‘INCINERATORS HAVE BEEN WORKING AROUND THE CLOCK’: WUHAN RESIDENTS SAY OFFICIAL CORONAVIRUS DEATH TOLL FAKE

‘Incinerators Have Been Working Around the Clock’: Wuhan Residents Say Official Coronavirus Death Toll Fake

Communist Party reportedly paying off bereaved families to keep silent about true death count

By Jamie White – March 30, 2020

Residents in Wuhan, China are reportedly skeptical of the Chinese Communist Party’s official coronavirus death count of 2,500 in the city, with most believing the actual number is over 40,000.

“It can’t be right…because the incinerators have been working round the clock, so how can so few people have died?” a Wuhan resident surnamed Zhang told Radio Free Asia on Friday.

“They started distributing ashes and starting interment ceremonies on Monday,” he said.

Over the last week, seven funeral homes in Wuhan have been distributing cremated remains of 500 people every day, according to a source close to the provincial civil affairs bureau.

“Every funeral home reports data on cremations directly to the authorities twice daily,” the source said. “This means that each funeral home only knows how many cremations it has conducted, but not the situation at the other funeral homes.”

In the fourth quarter of 2019 alone, Wuhan saw 56,007 cremations, according to data released by the Wuhan civil affairs agency.

Additionally, photos out of Wuhan show pallets of urns delivered in trucks, with one mortuary receiving over 5,000 urns in a two-day period.

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“Maybe the authorities are gradually releasing the real figures, intentionally or unintentionally, so that people will gradually come to accept the reality,” a Wuhan resident named Mao told RFA.

The Communist Party is reportedly paying families 3,000 yuan for “funeral allowances” in exchange for their silence.

“There have been a lot of funerals in the past few days, and the authorities are handing out 3,000 yuan in hush money to families who get their loved ones’ remains laid to rest ahead of Qing Ming,” Wuhan resident Chen Yaohui said, referring to the traditional grave tending festival on April 5.

“During the epidemic, they transferred cremation workers from around China to Wuhan keep cremate bodies around the clock,” he added.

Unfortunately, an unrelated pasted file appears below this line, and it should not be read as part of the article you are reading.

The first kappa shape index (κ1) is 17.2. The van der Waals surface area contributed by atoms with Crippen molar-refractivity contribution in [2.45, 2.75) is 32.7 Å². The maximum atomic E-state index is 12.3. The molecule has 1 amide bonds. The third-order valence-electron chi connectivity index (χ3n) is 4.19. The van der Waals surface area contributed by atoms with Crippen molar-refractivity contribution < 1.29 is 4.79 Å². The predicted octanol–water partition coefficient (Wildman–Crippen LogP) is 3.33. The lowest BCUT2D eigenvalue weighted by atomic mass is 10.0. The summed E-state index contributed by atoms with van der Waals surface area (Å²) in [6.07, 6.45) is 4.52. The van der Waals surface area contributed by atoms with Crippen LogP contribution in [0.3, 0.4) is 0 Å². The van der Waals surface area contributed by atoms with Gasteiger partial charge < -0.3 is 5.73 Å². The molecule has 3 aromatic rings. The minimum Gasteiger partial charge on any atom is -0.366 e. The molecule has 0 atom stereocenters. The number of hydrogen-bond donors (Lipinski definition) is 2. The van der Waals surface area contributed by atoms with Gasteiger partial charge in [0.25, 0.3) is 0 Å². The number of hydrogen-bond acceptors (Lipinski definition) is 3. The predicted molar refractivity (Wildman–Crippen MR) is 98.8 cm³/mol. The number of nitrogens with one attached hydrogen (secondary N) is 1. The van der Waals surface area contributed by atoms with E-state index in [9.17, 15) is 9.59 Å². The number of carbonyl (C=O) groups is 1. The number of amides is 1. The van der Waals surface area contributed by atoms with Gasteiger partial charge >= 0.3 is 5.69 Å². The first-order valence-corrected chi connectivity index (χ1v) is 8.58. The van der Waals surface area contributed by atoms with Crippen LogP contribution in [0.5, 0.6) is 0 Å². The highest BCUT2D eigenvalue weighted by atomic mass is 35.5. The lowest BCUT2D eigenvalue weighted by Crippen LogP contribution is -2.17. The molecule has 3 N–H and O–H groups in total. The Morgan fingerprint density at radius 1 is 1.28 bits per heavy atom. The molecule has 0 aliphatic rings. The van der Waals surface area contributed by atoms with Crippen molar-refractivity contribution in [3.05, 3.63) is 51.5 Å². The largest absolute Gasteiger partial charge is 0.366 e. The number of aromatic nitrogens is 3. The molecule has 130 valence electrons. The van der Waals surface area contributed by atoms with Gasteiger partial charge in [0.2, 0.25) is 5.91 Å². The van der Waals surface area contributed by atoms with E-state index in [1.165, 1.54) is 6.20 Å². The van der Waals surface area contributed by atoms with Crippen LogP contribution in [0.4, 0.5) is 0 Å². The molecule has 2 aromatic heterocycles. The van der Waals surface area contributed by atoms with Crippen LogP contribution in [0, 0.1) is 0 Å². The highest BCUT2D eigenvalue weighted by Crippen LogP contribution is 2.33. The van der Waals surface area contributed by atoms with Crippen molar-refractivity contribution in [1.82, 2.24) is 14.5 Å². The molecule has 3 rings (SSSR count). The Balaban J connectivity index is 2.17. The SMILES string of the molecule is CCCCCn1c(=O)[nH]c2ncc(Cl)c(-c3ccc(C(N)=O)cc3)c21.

China claimed Sunday that Wuhan had only 1 new case of coronavirus in the last 10 days.

Since the coronavirus outbreak went global earlier this year, China launched a massive propaganda campaign to deflect blamemitigate the fallout of its global reputation, and hide the true scale of the coronavirus devastation it unleashed.

‘Incinerators Have Been Working Around the Clock’: Wuhan Residents Say Official Coronavirus Death Toll Fake

Nurses Die, Doctors Fall Sick and Panic Rises on Virus Front Lines

See the source image

3/30/2020

A supervisor urged surgeons at Columbia University Irving Medical Center in Manhattan to volunteer for the front lines because half the intensive-care staff had already been sickened by coronavirus.

“ICU is EXPLODING,” she wrote in an email.

A doctor at Weill Cornell Medical Center in Manhattan described the unnerving experience of walking daily past an intubated, critically ill colleague in her 30s, wondering who would be next.

Another doctor at a major New York City hospital described it as “a petri dish,” where more than 200 workers had fallen sick.

Two nurses in city hospitals have died.

The coronavirus pandemic, which has infected more than 30,000 people in New York City, is beginning to take a toll on those who are most needed to combat it: the doctors, nurses and other workers at hospitals and clinics. In emergency rooms and intensive care units, typically dispassionate medical professionals are feeling panicked as increasing numbers of colleagues get sick.

“I feel like we’re all just being sent to slaughter,” said Thomas Riley, a nurse a Jacobi Medical Center in the Bronx, who has contracted the virus, along with his husband.

Medical workers are still showing up day after day to face overflowing emergency rooms, earning them praise as heroes. Thousands of volunteers have signed up to join their colleagues.

But doctors and nurses said they can look overseas for a dark glimpse of the risk they are facing, especially when protective gear has been in short supply.

In China, more than 3,000 doctors were infected, nearly half of them in Wuhan, where the pandemic began, according to Chinese government statistics. Li Wenliang, the Chinese doctor who first tried to raise the alarm about Covid-19, eventually died of it.

In Italy, the number of infected heath care workers is now twice the Chinese total, and the National Federation of Orders of Surgeons and Dentists has compiled a list of 50 who have died. Nearly 14 percent of Spain’s confirmed coronavirus cases are medical professionals.